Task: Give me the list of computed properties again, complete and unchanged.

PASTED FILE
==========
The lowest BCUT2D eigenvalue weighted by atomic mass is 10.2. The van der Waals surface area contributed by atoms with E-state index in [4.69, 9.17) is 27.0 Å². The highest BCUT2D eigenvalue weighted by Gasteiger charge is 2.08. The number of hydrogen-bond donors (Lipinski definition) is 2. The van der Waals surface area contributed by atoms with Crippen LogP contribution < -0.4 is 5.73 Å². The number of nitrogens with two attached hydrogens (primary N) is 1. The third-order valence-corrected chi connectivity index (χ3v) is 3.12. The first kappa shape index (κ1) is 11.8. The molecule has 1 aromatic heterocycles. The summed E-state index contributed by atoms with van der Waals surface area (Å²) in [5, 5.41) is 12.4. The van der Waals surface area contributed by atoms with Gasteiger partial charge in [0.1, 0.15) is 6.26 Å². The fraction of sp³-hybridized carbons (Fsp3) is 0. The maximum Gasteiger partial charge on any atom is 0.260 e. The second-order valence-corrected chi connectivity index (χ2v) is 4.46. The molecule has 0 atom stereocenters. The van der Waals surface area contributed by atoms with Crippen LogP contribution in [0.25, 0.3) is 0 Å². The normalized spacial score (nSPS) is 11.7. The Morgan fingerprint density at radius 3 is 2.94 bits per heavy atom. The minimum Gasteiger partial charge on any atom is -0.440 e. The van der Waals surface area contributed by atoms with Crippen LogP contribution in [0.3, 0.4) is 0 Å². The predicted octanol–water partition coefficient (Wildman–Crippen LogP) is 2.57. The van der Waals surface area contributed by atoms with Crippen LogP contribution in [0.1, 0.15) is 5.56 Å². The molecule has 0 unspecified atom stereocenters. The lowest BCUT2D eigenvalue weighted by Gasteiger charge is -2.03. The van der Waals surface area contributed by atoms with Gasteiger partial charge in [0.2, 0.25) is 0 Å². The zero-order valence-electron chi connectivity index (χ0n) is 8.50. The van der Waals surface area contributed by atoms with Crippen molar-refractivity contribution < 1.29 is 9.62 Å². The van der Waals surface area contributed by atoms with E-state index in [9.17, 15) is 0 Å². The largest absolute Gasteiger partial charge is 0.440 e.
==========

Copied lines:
The lowest BCUT2D eigenvalue weighted by atomic mass is 10.2. The van der Waals surface area contributed by atoms with E-state index in [4.69, 9.17) is 27.0 Å². The highest BCUT2D eigenvalue weighted by Gasteiger charge is 2.08. The number of hydrogen-bond donors (Lipinski definition) is 2. The van der Waals surface area contributed by atoms with Crippen LogP contribution < -0.4 is 5.73 Å². The number of nitrogens with two attached hydrogens (primary N) is 1. The third-order valence-corrected chi connectivity index (χ3v) is 3.12. The first kappa shape index (κ1) is 11.8. The molecule has 1 aromatic heterocycles. The summed E-state index contributed by atoms with van der Waals surface area (Å²) in [5, 5.41) is 12.4. The van der Waals surface area contributed by atoms with Gasteiger partial charge in [0.1, 0.15) is 6.26 Å². The fraction of sp³-hybridized carbons (Fsp3) is 0. The maximum Gasteiger partial charge on any atom is 0.260 e. The second-order valence-corrected chi connectivity index (χ2v) is 4.46. The molecule has 0 atom stereocenters. The van der Waals surface area contributed by atoms with Crippen LogP contribution in [0.25, 0.3) is 0 Å². The normalized spacial score (nSPS) is 11.7. The Morgan fingerprint density at radius 3 is 2.94 bits per heavy atom. The minimum Gasteiger partial charge on any atom is -0.440 e. The van der Waals surface area contributed by atoms with Crippen LogP contribution in [0.3, 0.4) is 0 Å². The predicted octanol–water partition coefficient (Wildman–Crippen LogP) is 2.57. The van der Waals surface area contributed by atoms with Crippen LogP contribution in [0.1, 0.15) is 5.56 Å². The molecule has 0 unspecified atom stereocenters. The lowest BCUT2D eigenvalue weighted by Gasteiger charge is -2.03. The van der Waals surface area contributed by atoms with Gasteiger partial charge in [0.2, 0.25) is 0 Å². The zero-order valence-electron chi connectivity index (χ0n) is 8.50. The van der Waals surface area contributed by atoms with Crippen molar-refractivity contribution < 1.29 is 9.62 Å². The van der Waals surface area contributed by atoms with E-state index in [9.17, 15) is 0 Å². The largest absolute Gasteiger partial charge is 0.440 e.